Nov 15

Digital Transformation

Digital Transformation is often misunderstood and misused in different context. Last month the Istituto Internazionale di Ricerca has organized the course “Digital Transformation” to underline and clarify some crucial aspects thanks to the contribution of Dario Cardile, Associate Partner VVA.

In a broader sense, Digital Transformation refers to all the changes associated with the application of digital technology in every aspects of human society. Companies must approach it as a formal effort to renovate business vision, models and investments to remain competitive and relevant in the new digital economy.                             
What is the perception in Italy? From a recent study by IlSole24Ore 45% of senior management does not believe that the digital revolution will worry their business; 43% has not yet defined an appropriate strategy; 32% is opting for a “wait and see” option, overshadowing competitors behavior. Therefore still today only 25% is taking concrete actions.
And abroad? 27% of Senior Executives rates digital transformation as now being “a matter of survival” (MIT Sloan Management). Over 90% of companies lack suitable digital skills (Capgemini) and 88% of companies are going through digital transformation, but only 25% know why (Prophet).

In the meantime, consumers are becoming more and more digitally empowered. As the number of smart, connected devices moves toward a tipping point where most work, play and commerce will have a digital dimension, only companies that quickly deliver digitally instrumented products or services, harvest data from market interactions and use insights to rapidly iterate and optimize their value chain, will gain a decisive competitive advantage. Businesses that digitally transform will be able to connect more closely with customers, accelerate the pace of innovation and, as a result, claim a greater share of profit in their sectors.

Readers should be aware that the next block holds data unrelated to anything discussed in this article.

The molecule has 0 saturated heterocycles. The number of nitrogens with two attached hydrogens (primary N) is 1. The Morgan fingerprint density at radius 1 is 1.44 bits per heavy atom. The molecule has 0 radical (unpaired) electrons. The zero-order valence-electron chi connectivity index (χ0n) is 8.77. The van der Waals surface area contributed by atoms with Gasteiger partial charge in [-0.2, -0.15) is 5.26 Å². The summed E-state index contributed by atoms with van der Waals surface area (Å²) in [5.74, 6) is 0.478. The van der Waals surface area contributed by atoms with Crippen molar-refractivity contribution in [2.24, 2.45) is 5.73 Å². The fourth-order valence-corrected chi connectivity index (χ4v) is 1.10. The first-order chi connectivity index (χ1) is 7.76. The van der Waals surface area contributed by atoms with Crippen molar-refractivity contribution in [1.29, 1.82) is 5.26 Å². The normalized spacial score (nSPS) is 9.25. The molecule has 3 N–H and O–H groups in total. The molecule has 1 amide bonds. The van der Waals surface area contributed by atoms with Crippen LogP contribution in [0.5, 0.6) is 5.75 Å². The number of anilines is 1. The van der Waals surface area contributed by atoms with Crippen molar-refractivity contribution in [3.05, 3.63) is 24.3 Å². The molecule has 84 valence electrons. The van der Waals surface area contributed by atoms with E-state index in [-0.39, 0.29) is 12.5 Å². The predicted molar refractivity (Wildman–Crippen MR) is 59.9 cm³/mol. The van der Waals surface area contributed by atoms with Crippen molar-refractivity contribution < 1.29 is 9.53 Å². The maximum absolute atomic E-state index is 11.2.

Successful digital transformation comes not from implementing new technologies but from transforming your organization to take advantage of the possibilities that new technologies provide: focus remains on re-envisioning customer experience, operational processes, business and operating models based on six fundamental building pillars.

Pillar 1: Customer Journey
It is imperative to move from a product-centric to a customer-centric approach to create a seamless digital experience that meets consumer expectations at every touch point. This value pillar is about mapping your costumers’ journey, understanding their needs and preferences, solving their real problems and ultimately devising appropriate strategies to attract and retain them.

Pillar 2: Strategy and Innovation
Digital strategy is nowadays intrinsic to business strategy, that is integrated into strategic-planning process. Strategies do not rely only on past analyses, but also start fresh, carving out a vision based on where they believe value is likely to shift over the next three to five years. The key idea here is to identify where value is likely to be disrupted within your business and market, in order to identify where and how you will be able to compete, prioritize a handful of interventions where your  business can exploit significant opportunities.
A digital strategy also increasingly blurs the boundaries between strategy and execution. Many organizations finally start to appreciate that successful digital transformation leadership is the ability to equip the company with the culture, governance, and tools to quickly launch small initiatives, accurately measure their effectiveness, and then efficiently scale the right projects. A continuous “test & learn” virtuous cycle.

Pillar 3: Process Optimization
Business-process optimization can result in massive competitive advantage because initial investments, when well implemented, can scale quickly without substantial additional costs. According some recent case studies, cost performance can improve by as much as 90 percent as the automation effort scales across formerly siloed functions, reducing redundant processes. Digitizing processes have less to do with technology and more with how companies approach development.